A dive team called Snack Snufkin has taken up the responsibility of documenting the rich marine life of the bay through its website ourawan.com, as well as informational brochures, photo exhibitions, and a new educational book. Botanist and diver Kenta Watanabe, a member of the dive team, says the group wants to use its scientific findings to educate the public on the uniqueness of the bay. “It provides many good habitats for various species,” Watanabe says. “The diversity of topography supports the diversity of marine creatures. We’ve found this place is very special.”
These divers aren’t the only people concerned over the Henoko plan. In 2013, the Ecological Society of Japan sent a letter to the Japanese Ministers of Defense and Environment requesting that the survey work for Henoko be stopped. Last year, 19 Japanese scientific organizations also signed a joint petition calling for the conservation of Oura Bay’s significantly high biological diversity. Polls consistently show the Henoko plan—with its proposed multiple helipads, 892-foot military-grade docking facilities, fuel and ammunition depots, and 5,900-foot V-shaped dual runways—is fiercely opposed by the majority of Okinawans.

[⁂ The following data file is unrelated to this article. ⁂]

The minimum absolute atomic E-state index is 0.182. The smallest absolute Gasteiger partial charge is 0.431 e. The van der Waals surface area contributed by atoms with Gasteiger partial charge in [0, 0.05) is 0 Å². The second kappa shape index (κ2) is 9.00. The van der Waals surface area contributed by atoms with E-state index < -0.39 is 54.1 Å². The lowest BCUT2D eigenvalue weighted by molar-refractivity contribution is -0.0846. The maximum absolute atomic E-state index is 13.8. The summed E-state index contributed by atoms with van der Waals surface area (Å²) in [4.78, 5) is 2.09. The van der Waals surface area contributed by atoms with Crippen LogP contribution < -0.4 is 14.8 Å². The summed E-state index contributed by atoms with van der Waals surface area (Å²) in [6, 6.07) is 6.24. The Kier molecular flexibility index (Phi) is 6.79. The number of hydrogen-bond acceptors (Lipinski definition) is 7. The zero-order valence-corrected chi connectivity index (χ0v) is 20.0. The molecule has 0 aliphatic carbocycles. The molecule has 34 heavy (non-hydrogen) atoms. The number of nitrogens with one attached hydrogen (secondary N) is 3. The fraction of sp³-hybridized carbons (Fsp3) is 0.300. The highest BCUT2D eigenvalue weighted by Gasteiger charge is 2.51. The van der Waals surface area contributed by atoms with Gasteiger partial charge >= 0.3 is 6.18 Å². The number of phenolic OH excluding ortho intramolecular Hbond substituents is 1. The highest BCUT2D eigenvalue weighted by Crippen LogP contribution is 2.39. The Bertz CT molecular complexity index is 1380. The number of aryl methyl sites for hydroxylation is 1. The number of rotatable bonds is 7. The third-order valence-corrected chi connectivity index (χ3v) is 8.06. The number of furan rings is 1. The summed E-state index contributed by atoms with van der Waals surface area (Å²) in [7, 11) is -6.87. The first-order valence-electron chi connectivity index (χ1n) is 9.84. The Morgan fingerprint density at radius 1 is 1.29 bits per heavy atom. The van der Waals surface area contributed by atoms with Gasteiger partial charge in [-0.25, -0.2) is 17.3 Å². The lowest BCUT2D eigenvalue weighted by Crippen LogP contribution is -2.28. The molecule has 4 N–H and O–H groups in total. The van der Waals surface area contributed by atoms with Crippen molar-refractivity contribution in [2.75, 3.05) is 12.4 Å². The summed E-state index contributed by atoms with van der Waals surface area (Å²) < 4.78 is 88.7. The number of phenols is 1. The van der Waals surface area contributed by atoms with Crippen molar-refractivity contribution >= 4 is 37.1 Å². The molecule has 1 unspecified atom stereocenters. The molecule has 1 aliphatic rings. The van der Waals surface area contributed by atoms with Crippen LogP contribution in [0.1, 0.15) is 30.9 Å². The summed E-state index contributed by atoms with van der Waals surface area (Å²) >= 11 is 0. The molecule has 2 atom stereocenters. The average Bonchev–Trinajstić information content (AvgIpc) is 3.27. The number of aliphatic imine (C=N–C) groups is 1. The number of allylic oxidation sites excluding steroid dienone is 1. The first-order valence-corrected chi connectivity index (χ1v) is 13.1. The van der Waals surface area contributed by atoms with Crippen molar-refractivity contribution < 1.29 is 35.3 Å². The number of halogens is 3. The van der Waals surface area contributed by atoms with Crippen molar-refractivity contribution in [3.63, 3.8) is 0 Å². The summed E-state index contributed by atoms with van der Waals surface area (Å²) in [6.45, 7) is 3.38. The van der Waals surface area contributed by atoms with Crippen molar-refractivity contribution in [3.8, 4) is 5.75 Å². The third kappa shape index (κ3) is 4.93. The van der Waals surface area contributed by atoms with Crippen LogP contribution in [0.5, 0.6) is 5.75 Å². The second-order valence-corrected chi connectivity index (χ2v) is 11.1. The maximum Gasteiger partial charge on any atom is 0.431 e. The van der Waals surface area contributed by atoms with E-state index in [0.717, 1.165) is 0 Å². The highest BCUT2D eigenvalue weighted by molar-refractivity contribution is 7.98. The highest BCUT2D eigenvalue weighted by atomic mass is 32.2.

The U.S. military says base opponents are in the minority, and insists that the American bases are vital to regional stability and the “common defense of Japan.” Speaking at Futenma air base, a Marine spokesman stressed the military’s role in providing humanitarian aid and disaster relief in places like the Philippines, Nepal, and elsewhere. Thousands of Japanese and Okinawans are also either employed by the U.S. military or work in fields that rely on its presence, including employment that ranges from working as private security guards to pouring concrete, providing heavy equipment, and installing and maintaining miles of fences that surround military sites.